Three centuries before P.T. Barnum attracted flocks of crowds with his mummified Fiji Mermaid (which turned out to be a papier-mâché creation featuring a monkey's head and a fish's body), sailors around the world had already began manufacturing "mermaids". Known as Jenny Hanivers, these creations were often sold to tourists and provided sailors with an additional source of income. These mummified creatures were produced by drying, carving, and then varnishing the carcasses of fish belonging to the order rajiformes- a group of flattened cartilaginous fish related to the shark which includes stingrays and skates. These preserved carcasses can be made to resemble mermaids, dragons, angels, demons, and other mythical creatures.
Jenny Hanivers became popular in the mid-16th century, when sailors around the Antwerp docks began selling the novelties to tourists. This practice was so common in the Belgian city that it may have influenced the name; it is widely believed that "Jenny Haniver" is a corruption of the French phrase jeune d'Anvers (or "young person of Antwerp"). British seamen began calling the mermaid creatures Jenny Hanivers, and the name stuck.
|It's easy to see why sailors preferred this fish for Jenny Hanivers|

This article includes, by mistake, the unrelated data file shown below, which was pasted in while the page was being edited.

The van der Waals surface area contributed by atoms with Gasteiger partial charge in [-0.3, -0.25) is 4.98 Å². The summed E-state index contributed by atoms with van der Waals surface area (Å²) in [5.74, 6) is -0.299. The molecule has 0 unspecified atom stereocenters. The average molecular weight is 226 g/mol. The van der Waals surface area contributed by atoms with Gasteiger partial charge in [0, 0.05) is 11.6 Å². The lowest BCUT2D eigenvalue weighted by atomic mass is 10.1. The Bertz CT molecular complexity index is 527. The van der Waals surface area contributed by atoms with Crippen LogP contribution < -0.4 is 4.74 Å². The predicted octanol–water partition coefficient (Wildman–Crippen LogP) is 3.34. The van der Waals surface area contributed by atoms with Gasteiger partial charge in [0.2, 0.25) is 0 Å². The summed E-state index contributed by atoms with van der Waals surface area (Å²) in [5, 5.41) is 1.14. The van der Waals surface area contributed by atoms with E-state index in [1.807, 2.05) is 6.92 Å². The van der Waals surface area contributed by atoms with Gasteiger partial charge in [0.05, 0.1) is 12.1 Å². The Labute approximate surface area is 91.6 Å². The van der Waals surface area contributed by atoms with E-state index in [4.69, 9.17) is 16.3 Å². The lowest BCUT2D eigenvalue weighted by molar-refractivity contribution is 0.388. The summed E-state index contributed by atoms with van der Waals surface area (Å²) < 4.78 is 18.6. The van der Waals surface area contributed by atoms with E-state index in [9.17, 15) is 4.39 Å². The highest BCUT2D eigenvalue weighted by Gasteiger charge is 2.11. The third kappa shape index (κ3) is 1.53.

Although Jenny Hanivers can look quite realistic, it wasn't long until these creations were debunked. The first published explanation of Jenny Hanivers was written by Swiss naturalist Konrad Gesner in 1558. Gesner cautioned that these mermaids and demons were nothing more than dead, disfigured rays. Nonetheless, Jenny Hanivers remained popular up until the 19th century, and some scholars were so convinced of the creature's authenticity that they believed it was a unique species of fish, which they called satanicus aquus, or "devil fish". Even today, some species of manta rays and eagle rays are known coloquially as "devilfish" (not to be confused with Inimicus didactylus, a venomous stonefish also known as the devilfish).
|Salvador Dali with a Jenny Haniver|
|19th century depiction of a sea monk|
As early as 1546, seafarers told tales of a mythical monster known as the sea monk, so called because of its alleged resemblance to a monk. Although some people believe the sea monk to be nothing more than a giant squid, one cannot overlook the resemblance between the sea monk and a Jenny Hanniver.
In some parts of the world, Jenny Hanivers are still sold to tourists as souvenirs, but they are becoming an increasingly rare form of "folk art" due to conservation efforts. Rays and skates have very slow growth rates and, because they sexually mature later in life than most fish species, they also have low reproductive rates. The barndoor skate (Dipturus laevis), long popular with Jenny Haniver creators because of its large size, is now listed as endangered by the World Conservation Union. Other species such as the bottlenose skate, the spotback skate, and Maltese ray, are on Greenpeace International's seafood red list.